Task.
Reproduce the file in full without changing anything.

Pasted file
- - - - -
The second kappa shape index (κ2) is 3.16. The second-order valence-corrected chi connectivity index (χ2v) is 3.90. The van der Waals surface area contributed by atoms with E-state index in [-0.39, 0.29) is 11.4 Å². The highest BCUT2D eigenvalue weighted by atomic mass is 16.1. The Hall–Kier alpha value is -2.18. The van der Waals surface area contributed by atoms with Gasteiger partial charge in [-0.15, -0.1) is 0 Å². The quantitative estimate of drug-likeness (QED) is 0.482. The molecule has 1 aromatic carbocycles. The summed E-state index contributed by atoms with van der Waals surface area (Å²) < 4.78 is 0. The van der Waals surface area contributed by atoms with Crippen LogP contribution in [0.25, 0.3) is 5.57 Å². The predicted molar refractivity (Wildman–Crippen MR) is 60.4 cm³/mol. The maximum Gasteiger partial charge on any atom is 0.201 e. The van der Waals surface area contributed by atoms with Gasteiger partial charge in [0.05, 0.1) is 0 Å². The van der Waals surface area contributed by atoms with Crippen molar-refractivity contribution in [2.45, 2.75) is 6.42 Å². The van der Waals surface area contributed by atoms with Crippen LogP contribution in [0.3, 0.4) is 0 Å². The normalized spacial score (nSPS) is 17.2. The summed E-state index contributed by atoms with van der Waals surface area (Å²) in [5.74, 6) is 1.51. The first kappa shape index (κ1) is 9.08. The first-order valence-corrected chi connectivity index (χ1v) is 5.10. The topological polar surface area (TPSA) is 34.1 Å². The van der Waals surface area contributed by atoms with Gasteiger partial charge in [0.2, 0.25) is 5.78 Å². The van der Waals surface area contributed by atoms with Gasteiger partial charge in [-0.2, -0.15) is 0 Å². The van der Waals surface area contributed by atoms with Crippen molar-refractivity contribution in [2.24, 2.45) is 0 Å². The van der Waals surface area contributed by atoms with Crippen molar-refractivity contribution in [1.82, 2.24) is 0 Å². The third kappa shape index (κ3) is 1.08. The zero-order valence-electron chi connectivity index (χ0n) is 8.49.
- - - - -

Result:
The second kappa shape index (κ2) is 3.16. The second-order valence-corrected chi connectivity index (χ2v) is 3.90. The van der Waals surface area contributed by atoms with E-state index in [-0.39, 0.29) is 11.4 Å². The highest BCUT2D eigenvalue weighted by atomic mass is 16.1. The Hall–Kier alpha value is -2.18. The van der Waals surface area contributed by atoms with Gasteiger partial charge in [-0.15, -0.1) is 0 Å². The quantitative estimate of drug-likeness (QED) is 0.482. The molecule has 1 aromatic carbocycles. The summed E-state index contributed by atoms with van der Waals surface area (Å²) < 4.78 is 0. The van der Waals surface area contributed by atoms with Crippen LogP contribution in [0.25, 0.3) is 5.57 Å². The predicted molar refractivity (Wildman–Crippen MR) is 60.4 cm³/mol. The maximum Gasteiger partial charge on any atom is 0.201 e. The van der Waals surface area contributed by atoms with Gasteiger partial charge in [0.05, 0.1) is 0 Å². The van der Waals surface area contributed by atoms with Crippen molar-refractivity contribution in [2.45, 2.75) is 6.42 Å². The van der Waals surface area contributed by atoms with Crippen LogP contribution in [0.3, 0.4) is 0 Å². The normalized spacial score (nSPS) is 17.2. The summed E-state index contributed by atoms with van der Waals surface area (Å²) in [5.74, 6) is 1.51. The first kappa shape index (κ1) is 9.08. The first-order valence-corrected chi connectivity index (χ1v) is 5.10. The topological polar surface area (TPSA) is 34.1 Å². The van der Waals surface area contributed by atoms with Gasteiger partial charge in [0.2, 0.25) is 5.78 Å². The van der Waals surface area contributed by atoms with Gasteiger partial charge in [-0.2, -0.15) is 0 Å². The van der Waals surface area contributed by atoms with Crippen molar-refractivity contribution in [2.24, 2.45) is 0 Å². The van der Waals surface area contributed by atoms with Crippen molar-refractivity contribution in [1.82, 2.24) is 0 Å². The third kappa shape index (κ3) is 1.08. The zero-order valence-electron chi connectivity index (χ0n) is 8.49.